Wunder makes real beers—flavorful and complex. A $9 sampler lets you try all seven, including a smoky porter, a chewy stout, and an habanero-flavored chile beer that, surprisingly, is actually pretty darn good.
Wunder Brewing Company [Sunset]
1326 Ninth Avenue, San Francisco
Board Link: SF: Wonder Brewery–sweet potato fries and wunder-ful draft pumpkin beer
SPQR serves Roman cuisine “as best as it can be done in California,” says DavidT. The menu changes often—sometimes daily—as the ingredients change. If you get there early, you may have to wait for the menu to finish printing. And the food? Fresh, delicious, and soul-nourishing.
chaddict loves, loves, loves this place. It serves the best carbonara he has ever had in his life. “Pasta was perfectly salted, perfect ratio of guanciale, black pepper, and pecorino.”
It’s hard to give recommendations because of the frequent menu changes, but among the dishes Chowhounds have loved in the past is perfectly fried suppli al telefono with a light outer coating, perfectly cooked riso, and melty, gooey cheese. House-made pork sausage with farro, mint, and cucumber is seasoned perfectly. “This is why God invented the pig!” says chaddict. Roast chanterelles with sunchokes and pancetta is absolutely delicious and a perfect fall dish, says cortez. Other great stuff: stewed shelling beans with eggs that have been soft-cooked, covered in breadcrumbs, and deep-fried; polenta and ricotta pancake; and grilled zucchini stuffed with ricotta.
The place is small and unpretentious, with very knowledgeable servers.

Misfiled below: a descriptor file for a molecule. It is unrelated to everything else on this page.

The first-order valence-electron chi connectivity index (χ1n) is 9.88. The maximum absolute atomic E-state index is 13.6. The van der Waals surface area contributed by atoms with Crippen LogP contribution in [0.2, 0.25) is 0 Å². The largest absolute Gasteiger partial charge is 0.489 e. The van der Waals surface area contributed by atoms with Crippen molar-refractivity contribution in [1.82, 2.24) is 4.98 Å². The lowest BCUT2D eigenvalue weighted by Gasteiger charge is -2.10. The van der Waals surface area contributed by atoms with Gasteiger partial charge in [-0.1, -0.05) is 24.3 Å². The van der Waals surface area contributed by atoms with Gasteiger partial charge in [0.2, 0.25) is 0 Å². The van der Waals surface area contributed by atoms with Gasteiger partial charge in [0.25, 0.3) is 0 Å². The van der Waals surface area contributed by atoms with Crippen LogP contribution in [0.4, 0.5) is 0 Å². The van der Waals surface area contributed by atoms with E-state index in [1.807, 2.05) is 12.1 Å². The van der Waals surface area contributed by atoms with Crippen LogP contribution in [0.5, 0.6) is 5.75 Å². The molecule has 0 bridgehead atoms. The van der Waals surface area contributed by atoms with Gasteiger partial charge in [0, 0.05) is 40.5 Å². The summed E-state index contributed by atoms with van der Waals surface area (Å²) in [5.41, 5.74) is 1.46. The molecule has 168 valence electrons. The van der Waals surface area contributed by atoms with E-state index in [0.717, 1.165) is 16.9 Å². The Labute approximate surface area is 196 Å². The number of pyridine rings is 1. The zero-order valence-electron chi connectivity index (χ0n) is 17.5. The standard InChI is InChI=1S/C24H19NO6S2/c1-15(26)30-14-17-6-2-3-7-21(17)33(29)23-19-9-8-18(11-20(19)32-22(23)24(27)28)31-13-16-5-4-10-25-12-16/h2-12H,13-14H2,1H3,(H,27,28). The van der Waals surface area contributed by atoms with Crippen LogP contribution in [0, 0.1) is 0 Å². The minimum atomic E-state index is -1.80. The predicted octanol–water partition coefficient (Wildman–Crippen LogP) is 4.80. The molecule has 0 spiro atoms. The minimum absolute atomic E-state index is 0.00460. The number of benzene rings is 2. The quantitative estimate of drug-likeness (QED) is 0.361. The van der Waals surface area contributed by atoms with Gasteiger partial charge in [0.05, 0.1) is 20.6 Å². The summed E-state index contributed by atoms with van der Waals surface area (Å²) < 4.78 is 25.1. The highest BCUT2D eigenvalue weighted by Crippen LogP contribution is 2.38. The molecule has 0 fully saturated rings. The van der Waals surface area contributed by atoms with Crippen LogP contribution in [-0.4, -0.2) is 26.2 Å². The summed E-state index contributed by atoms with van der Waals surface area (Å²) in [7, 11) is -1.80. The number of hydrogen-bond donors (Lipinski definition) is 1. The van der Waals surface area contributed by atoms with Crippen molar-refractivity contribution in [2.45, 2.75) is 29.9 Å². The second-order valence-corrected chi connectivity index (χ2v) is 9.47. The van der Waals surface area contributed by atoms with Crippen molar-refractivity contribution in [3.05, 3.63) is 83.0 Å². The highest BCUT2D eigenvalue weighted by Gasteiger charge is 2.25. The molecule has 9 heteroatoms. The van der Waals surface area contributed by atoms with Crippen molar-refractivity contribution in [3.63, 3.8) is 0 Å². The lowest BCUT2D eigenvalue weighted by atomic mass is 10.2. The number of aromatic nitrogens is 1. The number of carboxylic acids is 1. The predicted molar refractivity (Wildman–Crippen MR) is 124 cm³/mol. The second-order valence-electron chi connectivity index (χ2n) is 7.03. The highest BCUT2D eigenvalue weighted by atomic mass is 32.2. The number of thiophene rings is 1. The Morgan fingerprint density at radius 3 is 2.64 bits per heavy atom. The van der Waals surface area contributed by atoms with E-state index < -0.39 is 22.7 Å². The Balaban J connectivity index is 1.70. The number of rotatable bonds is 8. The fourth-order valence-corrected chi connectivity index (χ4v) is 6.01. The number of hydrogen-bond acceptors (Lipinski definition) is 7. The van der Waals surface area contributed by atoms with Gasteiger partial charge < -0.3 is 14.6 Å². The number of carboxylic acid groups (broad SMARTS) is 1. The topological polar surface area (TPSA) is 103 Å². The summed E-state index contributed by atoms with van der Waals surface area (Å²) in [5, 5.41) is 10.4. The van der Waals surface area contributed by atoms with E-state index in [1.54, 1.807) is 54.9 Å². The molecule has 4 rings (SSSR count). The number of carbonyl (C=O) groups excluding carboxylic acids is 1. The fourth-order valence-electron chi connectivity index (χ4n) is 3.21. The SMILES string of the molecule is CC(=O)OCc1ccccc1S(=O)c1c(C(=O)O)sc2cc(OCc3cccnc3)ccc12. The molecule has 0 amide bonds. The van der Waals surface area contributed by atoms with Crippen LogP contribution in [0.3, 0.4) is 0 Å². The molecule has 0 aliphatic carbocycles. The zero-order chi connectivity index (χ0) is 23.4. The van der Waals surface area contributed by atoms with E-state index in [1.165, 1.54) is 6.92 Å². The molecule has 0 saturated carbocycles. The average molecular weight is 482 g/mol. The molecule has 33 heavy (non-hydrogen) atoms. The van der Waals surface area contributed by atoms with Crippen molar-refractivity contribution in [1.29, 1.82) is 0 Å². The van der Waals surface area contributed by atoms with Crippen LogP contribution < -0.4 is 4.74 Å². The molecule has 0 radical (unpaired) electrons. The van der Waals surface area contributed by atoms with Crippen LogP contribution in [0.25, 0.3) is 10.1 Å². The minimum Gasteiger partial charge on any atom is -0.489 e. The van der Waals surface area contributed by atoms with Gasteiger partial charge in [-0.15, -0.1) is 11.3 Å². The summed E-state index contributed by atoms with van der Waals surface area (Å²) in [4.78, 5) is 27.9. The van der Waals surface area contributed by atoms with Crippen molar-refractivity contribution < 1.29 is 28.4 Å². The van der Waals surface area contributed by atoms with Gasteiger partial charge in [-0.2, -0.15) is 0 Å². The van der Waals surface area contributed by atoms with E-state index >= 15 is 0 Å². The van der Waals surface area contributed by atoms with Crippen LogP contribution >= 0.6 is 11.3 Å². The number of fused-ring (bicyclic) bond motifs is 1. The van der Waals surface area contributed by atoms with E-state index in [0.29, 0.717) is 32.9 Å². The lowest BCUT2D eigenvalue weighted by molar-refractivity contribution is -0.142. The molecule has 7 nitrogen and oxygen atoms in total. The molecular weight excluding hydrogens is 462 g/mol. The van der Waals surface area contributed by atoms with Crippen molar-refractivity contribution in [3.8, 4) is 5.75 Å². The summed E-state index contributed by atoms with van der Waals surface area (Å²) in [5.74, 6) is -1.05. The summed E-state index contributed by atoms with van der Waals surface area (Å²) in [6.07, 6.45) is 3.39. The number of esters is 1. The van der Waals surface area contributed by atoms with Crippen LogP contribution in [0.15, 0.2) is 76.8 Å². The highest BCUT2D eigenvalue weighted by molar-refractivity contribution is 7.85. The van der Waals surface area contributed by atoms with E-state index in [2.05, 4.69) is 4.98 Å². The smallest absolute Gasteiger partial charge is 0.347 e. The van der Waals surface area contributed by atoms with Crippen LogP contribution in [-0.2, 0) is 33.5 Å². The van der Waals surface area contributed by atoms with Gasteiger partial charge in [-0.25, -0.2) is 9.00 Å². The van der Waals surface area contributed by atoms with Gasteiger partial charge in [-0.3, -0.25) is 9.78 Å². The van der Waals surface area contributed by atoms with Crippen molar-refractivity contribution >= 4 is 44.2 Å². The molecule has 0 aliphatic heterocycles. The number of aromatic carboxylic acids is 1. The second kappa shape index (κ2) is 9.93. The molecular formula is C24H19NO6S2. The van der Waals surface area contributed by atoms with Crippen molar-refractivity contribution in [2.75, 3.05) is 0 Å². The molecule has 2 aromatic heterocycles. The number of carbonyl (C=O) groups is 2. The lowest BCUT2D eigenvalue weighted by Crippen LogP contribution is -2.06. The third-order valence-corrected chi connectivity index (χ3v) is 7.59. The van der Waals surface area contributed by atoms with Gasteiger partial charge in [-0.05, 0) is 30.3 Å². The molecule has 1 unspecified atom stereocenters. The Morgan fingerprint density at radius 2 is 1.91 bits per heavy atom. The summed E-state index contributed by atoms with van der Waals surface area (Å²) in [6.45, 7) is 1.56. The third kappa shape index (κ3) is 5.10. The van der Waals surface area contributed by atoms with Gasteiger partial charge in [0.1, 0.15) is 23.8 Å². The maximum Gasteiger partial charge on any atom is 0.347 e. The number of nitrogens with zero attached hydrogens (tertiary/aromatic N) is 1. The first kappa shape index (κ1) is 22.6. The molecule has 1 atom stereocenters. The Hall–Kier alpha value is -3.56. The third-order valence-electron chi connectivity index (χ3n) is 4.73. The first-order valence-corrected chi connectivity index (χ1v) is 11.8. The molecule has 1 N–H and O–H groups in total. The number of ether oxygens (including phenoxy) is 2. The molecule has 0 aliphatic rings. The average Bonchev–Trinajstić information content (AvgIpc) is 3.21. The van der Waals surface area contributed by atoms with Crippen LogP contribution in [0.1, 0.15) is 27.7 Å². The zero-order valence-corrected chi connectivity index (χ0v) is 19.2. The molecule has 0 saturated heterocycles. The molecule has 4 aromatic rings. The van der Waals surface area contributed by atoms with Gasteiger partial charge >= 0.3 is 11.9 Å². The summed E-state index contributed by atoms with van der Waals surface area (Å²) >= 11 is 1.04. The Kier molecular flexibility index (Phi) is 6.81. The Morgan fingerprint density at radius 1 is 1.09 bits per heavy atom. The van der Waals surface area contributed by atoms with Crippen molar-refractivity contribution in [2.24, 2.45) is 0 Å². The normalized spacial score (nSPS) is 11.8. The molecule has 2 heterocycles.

SPQR [Pacific Heights]
1911 Fillmore Street, San Francisco
Board Links: SPQR
Any one tried SPQR yesterday?
In Beijing, the way they prepare Peking duck is not the way most of us have had Peking duck. The skin isn’t wrapped in a big, soft, fluffy white bun. It is instead wrapped in a thin, yeasty pancake. So what’s the best place for truly Beijing-style Peking duck? Chowhounds agree: It’s Great China Restaurant. The duck comes with thin pancakes, and it’s really, really, really good, says Kitchen Imp.
elainew concurs that Great China has the best Peking duck in the Bay Area. When her relatives come to town, they always ask to go there. They once had three whole ducks for 10 people—they just couldn’t stop eating the stuff.
Great China Restaurant [East Bay]
2115 Kittredge Street, Berkeley
Board Link: Best Peking Duch with pancakes not buns
Nancy Berry is all over Au’s Kitchen, an awesome new Cantonese place. Especially great: clay pot dishes, especially the one with chicken feet, spareribs, and rice.
“This is the real deal—it takes 20 minutes to prepare, but the delicious crispy rice crust in the clay pot makes it worth every minute.” At dinnertime only, you can have the waiter pour delicious broth into your clay pot at the end of your meal, making a neat little digestif.
Also great: a-choi with preserved bean curd (look for “sauté lettuce with preserved bean curd” on the menu), eggplant and catfish on a sizzling platter (with a nice hoisin garlic flavor), and dry-fried green beans with fabulous spicy minced pork sauce.
It has great lunch specials, too—generous amounts of entrée, with spring roll, soup, and rice, for $6 to $8.
Avoid the deep-fried squid. Also, says RWCFoodie, an attempt to meet the tastes of the unadventurous ended in failure. Chow mein is tasteless; eggplant with garlic sauce is gloppy and gross. So stay away from any of the vaguely American Chinese dishes, and go straight for the pure Cantonese stuff.
Au’s Kitchen [Peninsula]
851 Cherry Avenue, San Bruno
Board Link: Au’s Kitchen—New Cantonese in San Bruno